2.  In my book, “Raising the Perfect Dog: Secrets of Law Enforcement K9 Trainers,” I recommend that the average dog should be in the crate when not directly being supervised until about 1.5 years old.  It drives me crazy when I hear (weekly), “When I got home, my dog had destroyed my couch!”  I always say, “How old is your dog?”  They usually respond with something like, “6-months old…”  What do you expect?!  Would you leave your 2-year old home alone and expect them not to get into anything? No.  I say “average” dog because some dogs can be faster than this, and some slower (just like kids).

3.  You have to teach your pup what is his and what isn’t his.  This is done be exchanging/redirecting.  Anytime your dog has something that he shouldn’t (shoe, cord, sock, etc), tell them “No” and remove it and then exchange it with something that they CAN have.  This is how the dogs learn what is theirs and what is not.  Often times, owners say, “NO” and just remove the object and that’s it.  So, the dog never really learns what they CAN play with.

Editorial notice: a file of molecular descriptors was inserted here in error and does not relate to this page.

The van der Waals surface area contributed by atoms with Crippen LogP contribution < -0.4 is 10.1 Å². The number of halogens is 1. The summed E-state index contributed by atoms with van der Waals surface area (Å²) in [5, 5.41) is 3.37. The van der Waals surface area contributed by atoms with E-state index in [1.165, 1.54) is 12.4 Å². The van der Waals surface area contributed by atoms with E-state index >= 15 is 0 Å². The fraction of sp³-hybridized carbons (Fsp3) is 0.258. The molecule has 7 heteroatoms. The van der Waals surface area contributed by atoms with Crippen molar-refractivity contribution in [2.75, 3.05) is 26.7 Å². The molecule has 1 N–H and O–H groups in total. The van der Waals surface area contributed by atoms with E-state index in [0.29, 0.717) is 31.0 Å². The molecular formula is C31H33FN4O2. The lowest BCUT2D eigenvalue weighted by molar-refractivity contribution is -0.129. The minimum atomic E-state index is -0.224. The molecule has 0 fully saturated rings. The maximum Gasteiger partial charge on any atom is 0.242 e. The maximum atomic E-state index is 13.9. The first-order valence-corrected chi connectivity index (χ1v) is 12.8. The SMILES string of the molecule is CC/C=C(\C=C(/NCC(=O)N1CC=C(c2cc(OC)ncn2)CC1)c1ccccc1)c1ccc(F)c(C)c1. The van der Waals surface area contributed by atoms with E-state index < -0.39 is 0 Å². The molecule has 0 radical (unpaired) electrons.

4.  Obedience Training: This is probably one of the most important and effective things you can do in order to get your dog on the right path.  As I say, “I have never seen a with zero obedience training that was an angel in the house.”  This gives them confidence, correction, discipline, structure, and pack leadership.

5.  Mental and Physical Stimulation: Remember, “A bored dog is a destructive dog.”  If you do not give your dog a job to do, they will become self-employed.  A self-employed dog will always cost you money.”  Work with your dog on obedience, detection, protection, exercise them, etc.  All of these things will greatly reduce your dog getting into trouble around the house.

If you follow these easy principles and steps, you should notice a great reduction in your dog’s chewing/destroying behavior.